Put all (or some--you may need to do this in batches, depends on the size and power of your food processor) the duxelles ingredients into a food processor. Process until small pieces result. The goal is to achieve a finely chopped texture, not puree the mushrooms.
Lightly grease a skillet with coconut oil cooking spray. Add the duxelles and sauté until lightly browned and most of the water has evaporated. It should be crumbly and somewhat dry.
Lay a sheet of wide plastic wrap (or two sheets of regular plastic wrap, side by side, overlapping by several inches) on the counter.
Place 4 or 5 slices of prosciutto, long sides overlapped by ½-inch or so, on the plastic wrap.
Spread half of the duxelles over the center of the prosciutto
Preheat a skillet over medium-high heat. Melt the butter then brown just the outside of the meat pieces on all sides, including the top and bottom. Transfer to a plate.
While the meat is still hot, brush it all over with the dijon mustard.
Place one piece of meat atop the duxelles, towards one end of the rectangle.
Roll the whole thing up using the plastic wrap to help you along, but being careful not to roll the plastic wrap into the wellington.
Twist the ends of the plastic wrap tightly so that the wellington looks shaped like a candy roll.
Pop in the fridge. Repeat process with the remaining prosciutto, duxelles, meat, and mustard.
Heat oven to 400° Fahrenheit. Line a baking sheet with parchment paper or a silicone baking mat; set aside.
Lightly spray a small saucepan with nonstick coconut oil cooking spray. Heat on medium-low heat. Add the cheese and cream cheese, stirring constantly, until melted, completely blended, and stretchy. Alternatively, you can add the cheese and cream cheese to a glass bowl and microwave it, 30 seconds at a time, stirring in between, until melted, well blended, and stretchy.
Meanwhile, in a medium bowl, mix together the Baking Blend, parsley, garlic powder, onion powder, and salt.
Add the powdered mixture to the cheese mixture. Begin stirring it. Add the egg and stir the rest of the way. If you like, once the mixture has cooled enough you can touch it (but still very warm), you can knead it to mix it the rest of the way. A stretchy, smooth, still warm dough should result.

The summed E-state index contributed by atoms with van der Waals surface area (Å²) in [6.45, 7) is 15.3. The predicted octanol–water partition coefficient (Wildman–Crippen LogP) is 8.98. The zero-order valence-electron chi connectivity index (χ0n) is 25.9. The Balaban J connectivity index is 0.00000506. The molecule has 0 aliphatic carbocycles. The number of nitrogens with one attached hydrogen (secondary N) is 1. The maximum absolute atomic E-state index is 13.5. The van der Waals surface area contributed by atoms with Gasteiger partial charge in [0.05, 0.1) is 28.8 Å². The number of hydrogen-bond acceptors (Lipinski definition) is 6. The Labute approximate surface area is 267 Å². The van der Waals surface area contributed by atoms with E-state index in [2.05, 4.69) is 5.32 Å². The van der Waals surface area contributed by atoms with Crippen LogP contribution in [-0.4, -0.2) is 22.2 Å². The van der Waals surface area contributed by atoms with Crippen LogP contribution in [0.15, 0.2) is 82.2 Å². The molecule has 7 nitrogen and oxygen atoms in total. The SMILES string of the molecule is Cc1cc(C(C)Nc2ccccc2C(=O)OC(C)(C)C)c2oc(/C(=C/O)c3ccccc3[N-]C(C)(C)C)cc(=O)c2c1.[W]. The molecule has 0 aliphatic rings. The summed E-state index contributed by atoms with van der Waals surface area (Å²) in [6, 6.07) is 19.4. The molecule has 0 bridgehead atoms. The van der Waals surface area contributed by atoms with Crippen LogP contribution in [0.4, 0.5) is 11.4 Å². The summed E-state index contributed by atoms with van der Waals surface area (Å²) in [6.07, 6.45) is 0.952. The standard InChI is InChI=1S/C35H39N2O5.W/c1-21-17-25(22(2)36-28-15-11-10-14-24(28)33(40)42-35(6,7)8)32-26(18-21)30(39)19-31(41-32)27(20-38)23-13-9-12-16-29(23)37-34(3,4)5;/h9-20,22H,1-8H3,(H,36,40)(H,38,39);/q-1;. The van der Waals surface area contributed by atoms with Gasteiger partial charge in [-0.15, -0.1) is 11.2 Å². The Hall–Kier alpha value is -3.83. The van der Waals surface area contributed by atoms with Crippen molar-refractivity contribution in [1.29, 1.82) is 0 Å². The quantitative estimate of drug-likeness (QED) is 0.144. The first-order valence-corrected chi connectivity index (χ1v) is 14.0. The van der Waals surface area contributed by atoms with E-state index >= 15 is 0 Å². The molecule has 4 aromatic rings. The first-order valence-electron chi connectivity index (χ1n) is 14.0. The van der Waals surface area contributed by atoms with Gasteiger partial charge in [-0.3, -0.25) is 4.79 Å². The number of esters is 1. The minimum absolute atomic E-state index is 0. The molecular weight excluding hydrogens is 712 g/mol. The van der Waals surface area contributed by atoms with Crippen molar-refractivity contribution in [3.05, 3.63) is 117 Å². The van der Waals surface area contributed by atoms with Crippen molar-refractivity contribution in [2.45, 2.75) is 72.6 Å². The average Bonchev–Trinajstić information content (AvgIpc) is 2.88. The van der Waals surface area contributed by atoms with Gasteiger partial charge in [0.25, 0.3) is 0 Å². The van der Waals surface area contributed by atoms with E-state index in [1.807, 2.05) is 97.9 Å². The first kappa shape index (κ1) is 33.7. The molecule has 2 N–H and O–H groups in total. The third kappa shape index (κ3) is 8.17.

Lay another wide sheet of plastic wrap onto the counter (or two regular width sheets, overlapped by several inches). To keep it from moving while rolling the dough, you can put a tiny bit of water on the counter first so that it "sticks" to the counter.
Roll half the pastry dough out onto the plastic wrap until a ¼-inch thick rectangle about 14 inches long by 12 inches wide (give or take--depends on size of meat) results.
Remove one of the wellingtons from the fridge and carefully remove and discard of its plastic wrap.
Place the wellington roll towards one of the short ends of the pastry dough and roll up tightly, using the plastic wrap to help (but being careful not to get the plastic wrap rolled into the wellington). Cut off any excess dough as necessary to keep the dough from overlapping much.
Twist the ends of the plastic wrap so that the wellington, with pastry and all, is pressed into a candy roll shape.
Pop in the fridge for about 10 minutes.
Repeat steps 7-10 with the remaining dough and wellington.
Once both wellingtons have done their final chill, remove and discard the plastic wrap and place the wellingtons on the prepared baking sheet.
Using the blunt side of a knife, make line indentations of your choosing on the dough (this step is optional but makes it look fancy).
Brush the pastry with egg yolk. Sprinkle on some coarse mineral salt.
Pop in the oven and bake for 25 to 45 minutes, give or take, until crust is golden brown and the meat has reached your desired temperature.
Allow to cool for 10 minutes before slicing and serving.